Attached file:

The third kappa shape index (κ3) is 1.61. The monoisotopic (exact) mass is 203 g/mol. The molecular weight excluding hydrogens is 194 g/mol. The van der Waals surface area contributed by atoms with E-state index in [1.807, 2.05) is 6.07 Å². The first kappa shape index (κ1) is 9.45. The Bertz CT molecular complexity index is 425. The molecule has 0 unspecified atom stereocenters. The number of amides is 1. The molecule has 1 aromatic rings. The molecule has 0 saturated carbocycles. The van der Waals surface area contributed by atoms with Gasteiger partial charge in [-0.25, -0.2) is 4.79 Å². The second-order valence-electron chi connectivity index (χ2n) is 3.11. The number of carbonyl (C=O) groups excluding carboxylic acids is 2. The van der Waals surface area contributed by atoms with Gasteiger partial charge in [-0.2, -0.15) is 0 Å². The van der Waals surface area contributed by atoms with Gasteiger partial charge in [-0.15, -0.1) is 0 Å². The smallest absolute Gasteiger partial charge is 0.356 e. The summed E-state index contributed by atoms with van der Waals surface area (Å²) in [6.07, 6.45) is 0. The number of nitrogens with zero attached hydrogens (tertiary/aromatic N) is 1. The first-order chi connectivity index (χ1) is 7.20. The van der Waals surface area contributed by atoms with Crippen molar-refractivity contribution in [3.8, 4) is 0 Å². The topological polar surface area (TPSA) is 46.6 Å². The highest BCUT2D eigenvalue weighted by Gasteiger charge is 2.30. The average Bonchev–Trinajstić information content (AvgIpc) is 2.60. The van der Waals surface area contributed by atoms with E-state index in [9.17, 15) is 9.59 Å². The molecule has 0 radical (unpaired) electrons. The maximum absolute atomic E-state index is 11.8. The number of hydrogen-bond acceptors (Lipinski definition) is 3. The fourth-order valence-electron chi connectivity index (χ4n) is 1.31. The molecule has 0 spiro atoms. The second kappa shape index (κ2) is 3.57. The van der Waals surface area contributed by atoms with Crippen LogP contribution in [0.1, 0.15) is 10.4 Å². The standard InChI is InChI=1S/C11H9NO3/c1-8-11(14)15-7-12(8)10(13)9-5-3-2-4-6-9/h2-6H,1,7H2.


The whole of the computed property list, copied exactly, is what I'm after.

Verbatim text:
The third kappa shape index (κ3) is 1.61. The monoisotopic (exact) mass is 203 g/mol. The molecular weight excluding hydrogens is 194 g/mol. The van der Waals surface area contributed by atoms with E-state index in [1.807, 2.05) is 6.07 Å². The first kappa shape index (κ1) is 9.45. The Bertz CT molecular complexity index is 425. The molecule has 0 unspecified atom stereocenters. The number of amides is 1. The molecule has 1 aromatic rings. The molecule has 0 saturated carbocycles. The van der Waals surface area contributed by atoms with Gasteiger partial charge in [-0.25, -0.2) is 4.79 Å². The second-order valence-electron chi connectivity index (χ2n) is 3.11. The number of carbonyl (C=O) groups excluding carboxylic acids is 2. The van der Waals surface area contributed by atoms with Gasteiger partial charge in [-0.2, -0.15) is 0 Å². The van der Waals surface area contributed by atoms with Gasteiger partial charge in [-0.15, -0.1) is 0 Å². The smallest absolute Gasteiger partial charge is 0.356 e. The summed E-state index contributed by atoms with van der Waals surface area (Å²) in [6.07, 6.45) is 0. The number of nitrogens with zero attached hydrogens (tertiary/aromatic N) is 1. The first-order chi connectivity index (χ1) is 7.20. The van der Waals surface area contributed by atoms with Crippen molar-refractivity contribution in [3.8, 4) is 0 Å². The topological polar surface area (TPSA) is 46.6 Å². The highest BCUT2D eigenvalue weighted by Gasteiger charge is 2.30. The average Bonchev–Trinajstić information content (AvgIpc) is 2.60. The van der Waals surface area contributed by atoms with E-state index in [9.17, 15) is 9.59 Å². The molecule has 0 radical (unpaired) electrons. The maximum absolute atomic E-state index is 11.8. The number of hydrogen-bond acceptors (Lipinski definition) is 3. The fourth-order valence-electron chi connectivity index (χ4n) is 1.31. The molecule has 0 spiro atoms. The second kappa shape index (κ2) is 3.57. The van der Waals surface area contributed by atoms with Crippen LogP contribution in [0.1, 0.15) is 10.4 Å². The standard InChI is InChI=1S/C11H9NO3/c1-8-11(14)15-7-12(8)10(13)9-5-3-2-4-6-9/h2-6H,1,7H2.